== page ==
Top Rick and Morty Quotes
In this list we have gathered the top Rick and Morty quotes for you to read. Quotes from Rick and Morty TV series have become quite popular since the hilarious characters Rick Sanchez and his teenage grandson Morty first appreared on the screens. Rick and Morty can be described as visually stimulating animation with very surpising plot turns and whole new galaxies, planets and alien species that are explored through the adventures of Rick and Morty. Whether you’re looking for deep philosophical quotes or some crazy ones that absolutely make no sense at all, you’re likely to find some great ones on this list! The list has been organized with the most popular quotes seen in this series on the top, as the list is ranked by votes. Feel free to vote your own favourite Rick and Morty quote in order to help it rank higher this list!
Rick: “It’s like the N word and the C word had a baby and it was raised by all the bad words for Jews.”
Rick: “Listen, Morty, I hate to break it to you but what people call “love” is just a chemical reaction that compels animals to breed. It hits hard, Morty, then it slowly fades, leaving you stranded in a failing marriage. I did it. Your parents are gonna do it. Break the cycle, Morty. Rise above. Focus on science”
Rick: “Weddings are basically funerals with cake.”
Rick “All right, all right, cool it! I see what’s happening here. You’re both young, you’re both unsure about your place in the universe, and you both want to be Grandpa’s favorite. I can fix this. Morty, sit here. Summer, you sit here. Now, listen—I know the two of you are very different from each other in a lot of ways, but you have to understand that as far as Grandpa’s concerned, you’re both pieces of shit! Yeah. I can prove it mathematically. Actually, l-l-let me grab my whiteboard. This has been a long time coming, anyways.”
Rick: “What about the reality where Hitler cured cancer, Morty? The answer is: Don’t think about it.”
Morty: “I just killed my family! I don’t care who they were!”
Rick: “I dunno, some people would pay top dollar for that kind of breakthrough.”
Rick: “You’re young, you have your whole life ahead of you, and your anal cavity is still taut yet malleable.”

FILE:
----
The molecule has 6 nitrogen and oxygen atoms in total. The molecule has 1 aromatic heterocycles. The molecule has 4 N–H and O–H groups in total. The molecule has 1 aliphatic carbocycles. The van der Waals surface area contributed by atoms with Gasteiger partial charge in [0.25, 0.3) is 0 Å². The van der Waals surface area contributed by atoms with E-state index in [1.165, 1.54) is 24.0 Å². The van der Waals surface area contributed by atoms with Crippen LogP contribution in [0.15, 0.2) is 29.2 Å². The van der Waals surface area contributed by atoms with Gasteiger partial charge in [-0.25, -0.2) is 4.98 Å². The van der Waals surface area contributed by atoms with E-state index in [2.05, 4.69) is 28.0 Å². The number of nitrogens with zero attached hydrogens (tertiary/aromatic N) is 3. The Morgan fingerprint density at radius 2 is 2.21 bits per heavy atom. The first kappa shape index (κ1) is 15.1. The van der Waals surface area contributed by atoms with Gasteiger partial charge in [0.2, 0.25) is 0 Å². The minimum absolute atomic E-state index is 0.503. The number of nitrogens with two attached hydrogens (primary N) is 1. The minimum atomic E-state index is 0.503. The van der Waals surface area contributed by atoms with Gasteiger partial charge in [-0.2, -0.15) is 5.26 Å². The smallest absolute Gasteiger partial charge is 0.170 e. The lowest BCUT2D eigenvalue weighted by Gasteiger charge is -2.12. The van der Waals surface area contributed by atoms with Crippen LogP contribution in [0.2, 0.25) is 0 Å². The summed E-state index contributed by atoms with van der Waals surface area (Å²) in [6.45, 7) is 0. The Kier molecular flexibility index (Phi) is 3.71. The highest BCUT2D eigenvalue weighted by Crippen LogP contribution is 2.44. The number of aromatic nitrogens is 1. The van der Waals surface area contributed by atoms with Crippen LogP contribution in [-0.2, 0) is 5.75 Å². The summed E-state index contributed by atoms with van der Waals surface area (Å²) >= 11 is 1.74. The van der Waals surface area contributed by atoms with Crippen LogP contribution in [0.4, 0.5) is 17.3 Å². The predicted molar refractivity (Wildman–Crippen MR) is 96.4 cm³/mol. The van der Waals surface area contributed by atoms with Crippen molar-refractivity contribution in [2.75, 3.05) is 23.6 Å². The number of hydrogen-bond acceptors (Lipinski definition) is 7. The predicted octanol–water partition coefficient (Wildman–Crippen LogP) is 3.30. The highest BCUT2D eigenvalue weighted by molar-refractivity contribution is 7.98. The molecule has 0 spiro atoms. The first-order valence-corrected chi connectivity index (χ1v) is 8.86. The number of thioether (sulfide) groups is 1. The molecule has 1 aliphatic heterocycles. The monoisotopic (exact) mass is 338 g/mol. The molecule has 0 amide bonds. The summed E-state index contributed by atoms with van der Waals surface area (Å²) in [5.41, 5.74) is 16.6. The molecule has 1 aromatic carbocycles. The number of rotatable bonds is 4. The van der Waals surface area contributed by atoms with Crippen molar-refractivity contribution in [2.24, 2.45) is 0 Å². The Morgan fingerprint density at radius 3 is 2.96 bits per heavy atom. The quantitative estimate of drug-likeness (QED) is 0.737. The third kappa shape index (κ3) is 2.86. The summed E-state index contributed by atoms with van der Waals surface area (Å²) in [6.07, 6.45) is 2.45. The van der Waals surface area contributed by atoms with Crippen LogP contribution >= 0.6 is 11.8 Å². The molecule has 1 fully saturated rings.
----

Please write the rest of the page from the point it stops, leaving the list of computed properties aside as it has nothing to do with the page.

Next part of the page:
Morty: “I mean, why would a Pop-Tart want to live inside a toaster, Rick? I mean, that would be like the scariest place for them to live. You know what I mean?”
Rick: “You’re missing the point Morty. Why would he drive a smaller toaster with wheels? I mean, does your car look like a smaller version of your house? No.”
Jerry: “I wish that shotgun was my penis.”
Beth: “If it was, you could call me Ernest Hemingway.”
Rick: “I turned myself into a pickle. I’m Pickle Riiiiick”
Beth: “He’s not a hot girl. He can’t just bail on his life and set up shop in someone else’s.”
Rick: “Those guys are inside you building a piece of shit Ethan!! They’re inside you building a monument to compromise!! Fuck them. Fuck those people. Fuck this whole thing Ethan.”
Rick: “Wow, I really Cronenberged up the whole place, huh Morty? Just a bunch a Cronenbergs walkin’ around.”
Rick’s thoughts on education, revealed in a conversation with his son-in-law Jerry, aren’t exactly full of admiration.School, Rick says, is a “Bunch of people running around bumping into each other, got a guy up front says, ‘2 + 2,’ and the people in the back say, ‘4.’ Then the bell rings and they give you a carton of milk and a piece of paper that says you can go take a dump or something. I mean, it’s not a place for smart people, Jerry. I know that’s not a popular opinion, but that’s my two cents on the issue.”
This observation from Rick in “Rick Potion #9” makes you wish you were a scientist so you could fully appreciate it. Even without an advanced science degree, though, this makes a lot of sense.
When he adds, “A lot of people don’t get that,” it’s pretty clear Rick’s commenting on how we laypersons often to look to science for clear-cut answers, not a complex way of thinking about and responding to the mysteries of the universe.